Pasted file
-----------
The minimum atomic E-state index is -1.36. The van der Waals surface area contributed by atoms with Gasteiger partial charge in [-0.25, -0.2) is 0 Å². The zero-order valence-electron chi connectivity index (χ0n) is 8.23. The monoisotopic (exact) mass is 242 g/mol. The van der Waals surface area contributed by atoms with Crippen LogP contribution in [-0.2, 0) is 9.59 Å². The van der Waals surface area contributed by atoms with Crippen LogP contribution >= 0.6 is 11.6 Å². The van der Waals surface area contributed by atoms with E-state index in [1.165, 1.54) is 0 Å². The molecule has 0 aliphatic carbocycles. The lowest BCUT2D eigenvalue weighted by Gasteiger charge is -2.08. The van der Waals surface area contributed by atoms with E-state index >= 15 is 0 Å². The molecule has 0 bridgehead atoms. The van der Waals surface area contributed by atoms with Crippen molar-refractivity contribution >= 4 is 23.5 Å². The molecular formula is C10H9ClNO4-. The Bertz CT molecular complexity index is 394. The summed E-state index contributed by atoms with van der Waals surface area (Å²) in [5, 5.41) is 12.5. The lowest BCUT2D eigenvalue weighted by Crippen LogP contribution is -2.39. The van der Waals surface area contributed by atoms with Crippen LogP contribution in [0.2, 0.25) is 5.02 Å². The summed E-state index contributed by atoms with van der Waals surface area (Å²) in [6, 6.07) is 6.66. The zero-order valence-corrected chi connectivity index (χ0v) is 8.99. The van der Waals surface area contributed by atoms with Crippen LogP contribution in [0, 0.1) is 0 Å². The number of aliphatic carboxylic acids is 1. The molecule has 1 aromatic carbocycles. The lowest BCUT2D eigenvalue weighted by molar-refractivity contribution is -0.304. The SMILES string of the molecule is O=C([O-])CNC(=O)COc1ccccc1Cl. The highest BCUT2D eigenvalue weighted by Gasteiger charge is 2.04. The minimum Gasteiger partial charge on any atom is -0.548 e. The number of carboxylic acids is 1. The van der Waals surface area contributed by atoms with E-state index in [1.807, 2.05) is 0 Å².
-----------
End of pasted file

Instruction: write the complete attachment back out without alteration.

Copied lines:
The minimum atomic E-state index is -1.36. The van der Waals surface area contributed by atoms with Gasteiger partial charge in [-0.25, -0.2) is 0 Å². The zero-order valence-electron chi connectivity index (χ0n) is 8.23. The monoisotopic (exact) mass is 242 g/mol. The van der Waals surface area contributed by atoms with Crippen LogP contribution in [-0.2, 0) is 9.59 Å². The van der Waals surface area contributed by atoms with Crippen LogP contribution >= 0.6 is 11.6 Å². The van der Waals surface area contributed by atoms with E-state index in [1.165, 1.54) is 0 Å². The molecule has 0 aliphatic carbocycles. The lowest BCUT2D eigenvalue weighted by Gasteiger charge is -2.08. The van der Waals surface area contributed by atoms with E-state index >= 15 is 0 Å². The molecule has 0 bridgehead atoms. The van der Waals surface area contributed by atoms with Crippen molar-refractivity contribution >= 4 is 23.5 Å². The molecular formula is C10H9ClNO4-. The Bertz CT molecular complexity index is 394. The summed E-state index contributed by atoms with van der Waals surface area (Å²) in [5, 5.41) is 12.5. The lowest BCUT2D eigenvalue weighted by Crippen LogP contribution is -2.39. The van der Waals surface area contributed by atoms with Crippen LogP contribution in [0.2, 0.25) is 5.02 Å². The summed E-state index contributed by atoms with van der Waals surface area (Å²) in [6, 6.07) is 6.66. The zero-order valence-corrected chi connectivity index (χ0v) is 8.99. The van der Waals surface area contributed by atoms with Crippen LogP contribution in [0, 0.1) is 0 Å². The number of aliphatic carboxylic acids is 1. The molecule has 1 aromatic carbocycles. The lowest BCUT2D eigenvalue weighted by molar-refractivity contribution is -0.304. The SMILES string of the molecule is O=C([O-])CNC(=O)COc1ccccc1Cl. The highest BCUT2D eigenvalue weighted by Gasteiger charge is 2.04. The minimum Gasteiger partial charge on any atom is -0.548 e. The number of carboxylic acids is 1. The van der Waals surface area contributed by atoms with E-state index in [1.807, 2.05) is 0 Å².